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Recent research funded by Royal Holloway, University of London, has shown that the ancient philosophy of Stoicism has nothing to do with ‘stiff upper lip’ lower case stoicism. Stoicism properly understood has nothing to do with emotional suppression.

In May-June 2020, at the height of the lockdown in the UK, the non-profit organization Modern Stoicism ran a free four-week online course, ‘Stoic Resilience and Mindfulness Training’ (SMRT). Over 2500 people signed up (compared to c. 1500 when the course last ran in 2018).

Participants studied ideas and followed practices taken from the ancient philosophy of Stoicism to see if they might improve their daily lives and, in particular, to see if they might improve resilience.

By the end of the month, participants reported an average 13% increase in resilience, along with an increase in life satisfaction of 14%, an increase in positive emotions of 11% and a decrease in negative emotions of 15%.

Perhaps most interesting of all, the results showed a small negative correlation between the popular image of ‘stiff upper lip’ lower case stoicism and ancient Stoicism proper, and after a month of Stoic training, ‘stiff upper lip’ stoicism actually reduced, while attitudes of ancient Stoicism increased. This new study shows that ancient Stoic guidance about how to live does not encourage people to suppress their emotions in unhealthy ways, but it does significantly improve resilience in difficult circumstances.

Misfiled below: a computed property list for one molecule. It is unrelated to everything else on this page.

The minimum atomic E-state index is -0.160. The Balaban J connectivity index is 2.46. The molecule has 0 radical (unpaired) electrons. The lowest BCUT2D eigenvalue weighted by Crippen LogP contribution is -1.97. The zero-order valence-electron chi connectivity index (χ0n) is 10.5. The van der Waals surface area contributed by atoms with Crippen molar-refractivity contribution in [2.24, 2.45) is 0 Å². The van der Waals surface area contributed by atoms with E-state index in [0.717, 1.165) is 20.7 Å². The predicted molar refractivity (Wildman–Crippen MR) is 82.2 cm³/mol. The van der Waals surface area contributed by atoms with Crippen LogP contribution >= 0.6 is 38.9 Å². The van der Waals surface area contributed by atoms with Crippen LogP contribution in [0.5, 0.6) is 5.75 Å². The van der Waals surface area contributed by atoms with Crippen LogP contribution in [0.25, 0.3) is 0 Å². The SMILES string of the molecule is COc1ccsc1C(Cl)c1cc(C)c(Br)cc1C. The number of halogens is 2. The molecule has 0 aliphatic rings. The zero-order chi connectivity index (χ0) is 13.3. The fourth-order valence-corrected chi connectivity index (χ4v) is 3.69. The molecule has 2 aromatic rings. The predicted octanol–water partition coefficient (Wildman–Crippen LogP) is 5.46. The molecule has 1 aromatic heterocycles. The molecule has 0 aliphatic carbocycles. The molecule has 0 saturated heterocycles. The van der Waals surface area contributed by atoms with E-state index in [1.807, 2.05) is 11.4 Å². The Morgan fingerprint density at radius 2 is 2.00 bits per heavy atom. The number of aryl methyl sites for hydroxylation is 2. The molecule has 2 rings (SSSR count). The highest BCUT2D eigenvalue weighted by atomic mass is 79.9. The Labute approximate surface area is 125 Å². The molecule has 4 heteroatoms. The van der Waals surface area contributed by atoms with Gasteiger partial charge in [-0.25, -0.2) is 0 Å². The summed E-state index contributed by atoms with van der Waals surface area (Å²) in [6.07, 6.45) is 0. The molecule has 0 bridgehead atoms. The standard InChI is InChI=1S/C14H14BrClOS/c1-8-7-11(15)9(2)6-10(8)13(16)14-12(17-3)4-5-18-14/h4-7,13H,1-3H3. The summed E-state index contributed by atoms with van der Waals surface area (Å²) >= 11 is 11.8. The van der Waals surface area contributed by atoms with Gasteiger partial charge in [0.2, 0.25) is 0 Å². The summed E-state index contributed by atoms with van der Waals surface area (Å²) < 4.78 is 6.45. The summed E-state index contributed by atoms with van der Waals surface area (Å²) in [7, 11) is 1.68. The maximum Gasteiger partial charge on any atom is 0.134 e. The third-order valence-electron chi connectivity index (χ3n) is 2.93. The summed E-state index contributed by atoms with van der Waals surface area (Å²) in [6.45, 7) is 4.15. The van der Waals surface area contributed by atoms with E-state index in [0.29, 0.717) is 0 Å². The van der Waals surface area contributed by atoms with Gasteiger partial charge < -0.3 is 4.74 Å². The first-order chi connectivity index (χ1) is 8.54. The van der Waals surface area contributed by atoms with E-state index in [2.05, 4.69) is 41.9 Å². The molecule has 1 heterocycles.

This is an important result because many people remain suspicious about the benefit of Stoicism, due to the popular image of ‘stiff upper lip’ lower case stoicism, which is often confused with Stoicism proper. People looking to improve their resilience should look to Stoicism as a useful resource.

The full report detailing the results of SMRT 2020 can be accessed at